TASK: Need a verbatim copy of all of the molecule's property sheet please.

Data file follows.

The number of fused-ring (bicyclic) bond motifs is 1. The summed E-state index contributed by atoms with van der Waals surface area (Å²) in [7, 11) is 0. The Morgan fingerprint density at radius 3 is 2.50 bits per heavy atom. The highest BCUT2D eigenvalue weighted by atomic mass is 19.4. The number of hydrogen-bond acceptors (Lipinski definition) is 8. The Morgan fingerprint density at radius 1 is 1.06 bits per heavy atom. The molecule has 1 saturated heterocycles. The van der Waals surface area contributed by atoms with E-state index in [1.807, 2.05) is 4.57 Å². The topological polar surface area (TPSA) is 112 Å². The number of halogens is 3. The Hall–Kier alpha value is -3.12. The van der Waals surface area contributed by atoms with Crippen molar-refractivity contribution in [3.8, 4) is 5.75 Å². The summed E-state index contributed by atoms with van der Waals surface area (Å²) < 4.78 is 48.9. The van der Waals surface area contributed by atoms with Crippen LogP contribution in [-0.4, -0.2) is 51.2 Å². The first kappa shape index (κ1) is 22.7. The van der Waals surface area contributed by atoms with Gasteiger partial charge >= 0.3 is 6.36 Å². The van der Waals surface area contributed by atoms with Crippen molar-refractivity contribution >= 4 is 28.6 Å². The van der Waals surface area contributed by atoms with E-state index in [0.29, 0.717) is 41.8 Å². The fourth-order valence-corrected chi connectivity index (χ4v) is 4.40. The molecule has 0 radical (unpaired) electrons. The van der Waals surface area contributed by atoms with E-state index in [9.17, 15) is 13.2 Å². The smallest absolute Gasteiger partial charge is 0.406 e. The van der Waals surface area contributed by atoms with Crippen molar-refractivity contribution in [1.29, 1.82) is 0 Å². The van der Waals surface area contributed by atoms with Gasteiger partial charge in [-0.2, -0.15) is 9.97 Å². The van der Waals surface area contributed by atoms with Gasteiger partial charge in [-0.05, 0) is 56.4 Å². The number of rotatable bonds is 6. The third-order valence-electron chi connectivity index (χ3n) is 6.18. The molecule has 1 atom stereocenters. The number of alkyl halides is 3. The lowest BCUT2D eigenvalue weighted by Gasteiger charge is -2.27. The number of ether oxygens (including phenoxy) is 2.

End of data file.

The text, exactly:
The number of fused-ring (bicyclic) bond motifs is 1. The summed E-state index contributed by atoms with van der Waals surface area (Å²) in [7, 11) is 0. The Morgan fingerprint density at radius 3 is 2.50 bits per heavy atom. The highest BCUT2D eigenvalue weighted by atomic mass is 19.4. The number of hydrogen-bond acceptors (Lipinski definition) is 8. The Morgan fingerprint density at radius 1 is 1.06 bits per heavy atom. The molecule has 1 saturated heterocycles. The van der Waals surface area contributed by atoms with E-state index in [1.807, 2.05) is 4.57 Å². The topological polar surface area (TPSA) is 112 Å². The number of halogens is 3. The Hall–Kier alpha value is -3.12. The van der Waals surface area contributed by atoms with Crippen molar-refractivity contribution in [3.8, 4) is 5.75 Å². The summed E-state index contributed by atoms with van der Waals surface area (Å²) < 4.78 is 48.9. The van der Waals surface area contributed by atoms with Crippen LogP contribution in [-0.4, -0.2) is 51.2 Å². The first kappa shape index (κ1) is 22.7. The van der Waals surface area contributed by atoms with Gasteiger partial charge >= 0.3 is 6.36 Å². The van der Waals surface area contributed by atoms with Crippen molar-refractivity contribution >= 4 is 28.6 Å². The van der Waals surface area contributed by atoms with E-state index in [0.29, 0.717) is 41.8 Å². The fourth-order valence-corrected chi connectivity index (χ4v) is 4.40. The molecule has 0 radical (unpaired) electrons. The van der Waals surface area contributed by atoms with E-state index in [9.17, 15) is 13.2 Å². The smallest absolute Gasteiger partial charge is 0.406 e. The van der Waals surface area contributed by atoms with Crippen molar-refractivity contribution in [1.29, 1.82) is 0 Å². The van der Waals surface area contributed by atoms with Gasteiger partial charge in [-0.2, -0.15) is 9.97 Å². The van der Waals surface area contributed by atoms with Gasteiger partial charge in [-0.05, 0) is 56.4 Å². The number of rotatable bonds is 6. The third-order valence-electron chi connectivity index (χ3n) is 6.18. The molecule has 1 atom stereocenters. The number of alkyl halides is 3. The lowest BCUT2D eigenvalue weighted by Gasteiger charge is -2.27. The number of ether oxygens (including phenoxy) is 2.